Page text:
‘Cruel and dangerous confrontations with the law (shoplifting, vagrancy) and the mental health establishment (incarcerations, medication) inspired many remarkably cogent manifestos from this period where he explores the dynamics of debt, war, media propaganda, and government control—particularly as it bears upon the powerless and vulnerable, and the artists and dreamers. His final years were spent in institutions and halfway houses. On March 13, 1994 Eric was found hanged in his cell at the Humboldt County Jail, aged 29. (He was the third inmate to die there under suspicious circumstances, and eventually a wrongful death verdict was confirmed.) His work fell into obscurity for the next two decades, remembered only by those who knew him, many of whom are now themselves passed on. Eric always had the kind support of his mother, Diane Murray, who preserved his works and eventually donated them to the Bancroft Library at the University of California, Berkeley, a few blocks away from the streets where he lived most of his short life.’ — Raymond Foye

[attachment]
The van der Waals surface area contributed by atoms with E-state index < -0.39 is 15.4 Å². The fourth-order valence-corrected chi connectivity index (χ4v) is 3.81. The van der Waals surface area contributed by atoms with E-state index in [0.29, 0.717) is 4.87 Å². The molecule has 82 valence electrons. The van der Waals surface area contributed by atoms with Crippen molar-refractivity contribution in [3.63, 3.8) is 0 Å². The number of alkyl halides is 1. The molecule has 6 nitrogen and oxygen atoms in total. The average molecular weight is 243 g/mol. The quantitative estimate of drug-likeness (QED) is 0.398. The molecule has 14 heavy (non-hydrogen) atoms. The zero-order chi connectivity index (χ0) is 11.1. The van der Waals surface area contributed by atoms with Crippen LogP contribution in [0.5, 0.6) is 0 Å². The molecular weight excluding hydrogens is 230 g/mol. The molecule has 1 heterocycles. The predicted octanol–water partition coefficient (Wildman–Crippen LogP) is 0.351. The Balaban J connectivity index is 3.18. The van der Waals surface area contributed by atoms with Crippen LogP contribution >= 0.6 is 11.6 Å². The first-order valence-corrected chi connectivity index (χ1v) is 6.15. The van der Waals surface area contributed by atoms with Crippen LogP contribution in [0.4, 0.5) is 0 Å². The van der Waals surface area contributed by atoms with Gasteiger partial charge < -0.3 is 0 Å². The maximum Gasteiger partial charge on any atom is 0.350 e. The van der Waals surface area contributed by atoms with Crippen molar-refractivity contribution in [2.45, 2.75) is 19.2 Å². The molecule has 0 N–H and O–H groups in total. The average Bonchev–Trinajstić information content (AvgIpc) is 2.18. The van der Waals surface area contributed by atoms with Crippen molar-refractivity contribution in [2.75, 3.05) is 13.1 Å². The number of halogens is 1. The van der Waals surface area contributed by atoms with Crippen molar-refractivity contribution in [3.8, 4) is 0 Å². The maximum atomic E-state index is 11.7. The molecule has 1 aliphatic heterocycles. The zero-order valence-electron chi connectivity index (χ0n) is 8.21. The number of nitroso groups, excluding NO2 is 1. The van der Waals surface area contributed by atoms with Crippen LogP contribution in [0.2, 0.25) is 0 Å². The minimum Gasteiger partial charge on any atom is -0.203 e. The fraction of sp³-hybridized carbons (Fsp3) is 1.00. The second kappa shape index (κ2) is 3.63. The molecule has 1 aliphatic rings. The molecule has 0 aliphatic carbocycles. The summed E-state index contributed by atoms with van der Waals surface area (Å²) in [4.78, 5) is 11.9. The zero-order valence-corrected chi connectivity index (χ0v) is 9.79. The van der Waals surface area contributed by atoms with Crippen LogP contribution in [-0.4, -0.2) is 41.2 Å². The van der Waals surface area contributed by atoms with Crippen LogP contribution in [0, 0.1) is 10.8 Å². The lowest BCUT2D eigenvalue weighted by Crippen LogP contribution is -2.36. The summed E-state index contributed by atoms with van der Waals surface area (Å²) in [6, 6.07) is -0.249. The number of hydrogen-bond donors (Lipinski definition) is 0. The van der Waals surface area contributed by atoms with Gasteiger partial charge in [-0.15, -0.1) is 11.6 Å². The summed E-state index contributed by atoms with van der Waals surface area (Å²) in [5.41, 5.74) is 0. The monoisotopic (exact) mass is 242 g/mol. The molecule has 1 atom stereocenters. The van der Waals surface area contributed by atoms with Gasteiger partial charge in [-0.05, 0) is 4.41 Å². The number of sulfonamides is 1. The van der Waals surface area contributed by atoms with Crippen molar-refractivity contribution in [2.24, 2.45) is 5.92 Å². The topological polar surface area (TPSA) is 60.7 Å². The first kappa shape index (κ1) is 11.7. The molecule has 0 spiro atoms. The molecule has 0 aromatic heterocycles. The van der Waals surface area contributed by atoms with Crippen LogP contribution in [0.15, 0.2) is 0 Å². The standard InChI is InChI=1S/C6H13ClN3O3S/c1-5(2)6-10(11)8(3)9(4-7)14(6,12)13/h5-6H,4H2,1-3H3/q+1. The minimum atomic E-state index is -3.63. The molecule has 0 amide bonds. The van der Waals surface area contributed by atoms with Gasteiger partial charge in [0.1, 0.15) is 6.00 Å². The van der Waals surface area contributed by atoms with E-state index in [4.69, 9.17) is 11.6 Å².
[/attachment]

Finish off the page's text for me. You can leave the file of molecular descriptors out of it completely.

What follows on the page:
Eric Walker w/ Raymond Foye, editor Selected Poems
Raymond Foye Books
‘The brief life of Eric Walker (1964-1994) was also a remarkably productive one. He was a close friend and a peer to many of the important poets of San Francisco and Berkeley in his day: Bob Kaufman, Philip Lamantia, Tisa Walden, Howard Hart, Kirby Doyle, Neeli Cherkovski, Julia Vinograd, and many others. This is the first major collection of his work.’ — Raymond Foye Books
From where do you go inside the intrinsic need
to be free; I call you on the phone, mathematician
and eccentric counselor, there you sit in your
magic chair, turning electric on sugar, high from
the debt of solitude, you owe money to everybody,
the sky falls into your crashing and manic motor,
your cars have stopped working, your eyes are troubled
by the semblance of charisma and cash crashes into
the nude asylum of memory; yesterday Arithmetic, Aaron